My Turn/John Bos: Earth will survive, but will we?

  • John Bos

Monday, July 10, 2017

No one can argue with David Kempf’s observation (Letters, May 2) that “the earth is 4.5 billion years old and has survived anything you can think of and is not going anywhere soon.”

That said, I will decline Kempf’s plea to me and to William Gran, whom he labeled as “global warming alarmists,” to “please stop lecturing us on reducing our carbon footprint with your articles to The Recorder and making us feel guilty about the way we live our lives.”

I was gratified to see that Mr. Gran also chose to decline Mr. Kempf’s request to write no more. His spot-on May 23 My Turn essay about our climate-deaf president’s executive order to “suspend, revise, or rescind” President Obama’s Clean Power Plan is a frightening preview of what we can expect from this profit-before-planet administration. I wonder if Trump’s stand on the EPA is the kind of action David Kempf called for on March 22, 2016, in the Recorder in which he wrote “I feel we need an alpha male as in Donald Trump to grab the helm to steer us on the right course and “Make America Great Again?’”

Trump’s decision to pull America out of the Paris Climate Accord is steering us alright, like steering the Titanic into one of the Arctic’s fast-disappearing icebergs.

No matter, Mr. Kempf is right. Our planetary home has indeed survived natural catastrophic assaults millions of times worse than the increasing man-made catastrophic assaults we are daily inflicting on the earth and ourselves. William Falk, editor in chief of “The Week” magazine, recounts “one pivotal day 66 million years ago” when a “six-mile-wide asteroid slammed into the earth off the Yucatan Peninsula in Mexico. The explosion,” Falk writes, “as powerful as millions of nuclear bombs — kicked up billions of tons of vaporized rock, filling the sky with a dark cloud that blotted out the sun for decades.”

The results of this pre-Homo sapiens event in the history of our 4.5 billion-year-old earth are interesting to compare to the current degradation of our planetary home by the very people who live on it. One of the many catastrophic impacts of the pre-history asteroid crash was a 50 degree drop in global temperatures. The dinosaurs that dominated the planet died off for lack of food. “Their disappearance,” Falk writes, “led to the rise of mammals, and eventually to the evolution of Homo sapiens.” Recent actions affecting climate change by the current White House suggests that our evolution as a political species may be in question.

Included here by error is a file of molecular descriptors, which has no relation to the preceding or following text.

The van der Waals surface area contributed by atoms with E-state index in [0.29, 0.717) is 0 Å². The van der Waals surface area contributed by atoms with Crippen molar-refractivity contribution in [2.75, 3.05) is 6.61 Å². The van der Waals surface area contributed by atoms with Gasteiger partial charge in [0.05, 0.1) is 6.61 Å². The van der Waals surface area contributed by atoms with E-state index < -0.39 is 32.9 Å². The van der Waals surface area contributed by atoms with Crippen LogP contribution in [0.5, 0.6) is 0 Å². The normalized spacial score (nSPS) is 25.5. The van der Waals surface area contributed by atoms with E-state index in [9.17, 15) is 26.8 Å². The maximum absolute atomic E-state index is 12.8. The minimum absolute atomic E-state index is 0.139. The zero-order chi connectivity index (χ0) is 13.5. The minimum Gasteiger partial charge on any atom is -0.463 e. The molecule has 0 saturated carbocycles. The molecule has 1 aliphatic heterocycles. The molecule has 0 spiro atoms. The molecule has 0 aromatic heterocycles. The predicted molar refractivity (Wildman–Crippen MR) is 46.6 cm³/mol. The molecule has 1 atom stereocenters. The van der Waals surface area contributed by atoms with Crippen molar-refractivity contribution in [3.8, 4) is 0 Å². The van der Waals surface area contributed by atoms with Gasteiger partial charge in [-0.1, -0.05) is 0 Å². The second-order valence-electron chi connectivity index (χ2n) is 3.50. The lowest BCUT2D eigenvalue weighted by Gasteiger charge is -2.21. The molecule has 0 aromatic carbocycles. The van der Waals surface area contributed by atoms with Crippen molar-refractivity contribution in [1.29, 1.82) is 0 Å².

Karen Harpp, an assistant professor of geology at Colgate University, noted in “Scientific American” in 2002 that there are many reasons that large volcanic eruptions have such far-reaching effects on global climate. It is estimated that the earth is home to 1,500 active volcanoes. “First,” Harpp explains, “volcanic eruptions produce major quantities of carbon dioxide (CO2), a gas known to contribute to the greenhouse effect. Such greenhouse gases trap heat radiated off of the surface of the earth forming a type of insulation around the planet.

“The greenhouse effect,” Harpp writes, “is essential for our survival because it maintains the temperature of our planet within a habitable range. There is no doubt that volcanic eruptions add CO2 to the atmosphere, but compared to the quantity produced by human activities, their impact is virtually trivial: volcanic eruptions produce about 110 million tons of CO2 each year, whereas human activities contribute almost 10,000 times that quantity.”

There is not space enough in this article to chronicle all the ways in which we Homo sapiens are jeopardizing future life on our planet. Here’s just three ways about how humans are responsible for climate change and environmental degradation. Google these topics for more details.

Mountaintop removal mining has already destroyed more than 500 mountains encompassing more than 1 million acres of Central and Southern Appalachia. For more than a decade, dumping of mountaintop removal waste into streams has occurred under a loophole created during the Bush Administration. In 2002, a new definition reclassified mining waste as permissible “fill material” under section 404 of the Clean Water Act.

Check out Oklahoma where former Attorney General Scott Pruitt, now head of the Environmental Protection Agency comes from. Oklahoma is now the most earthquake-prone state in the continental U.S. What’s more astonishing is that nearly all of Oklahoma’s earthquakes are man-made. Before 2009, there were, on average, two earthquakes a year in Oklahoma that were magnitude 3 or greater. Last year, there were 907. That’s right, 907. The earthquakes that are occurring in enormous numbers are the result of wastewater injection from fracking. And get this: most Oklahoma oil wells produce more toxic, briny water than petroleum.

The environmental impact of transport is significant because it is a major user of energy, and burns most of the world’s petroleum. This creates air pollution, including nitrous oxides and particulates, and is a significant contributor to global warming through emission of carbon dioxide, for which transport is the fastest-growing emission sector.

There’s so much more. But whether or not you feel guilty as David Kempf does, please explore for yourself how we are damaging our once pristine planet. Our planet will survive as Mr. Kempf assures us, but my concern is whether we, like the dinosaurs before us, will survive as a human species and for how long. Or are we guaranteeing our extinction?

John Bos lives in Shelburne Falls, writes frequently about climate change. He invites comments and dialogue at john01370@gmail.com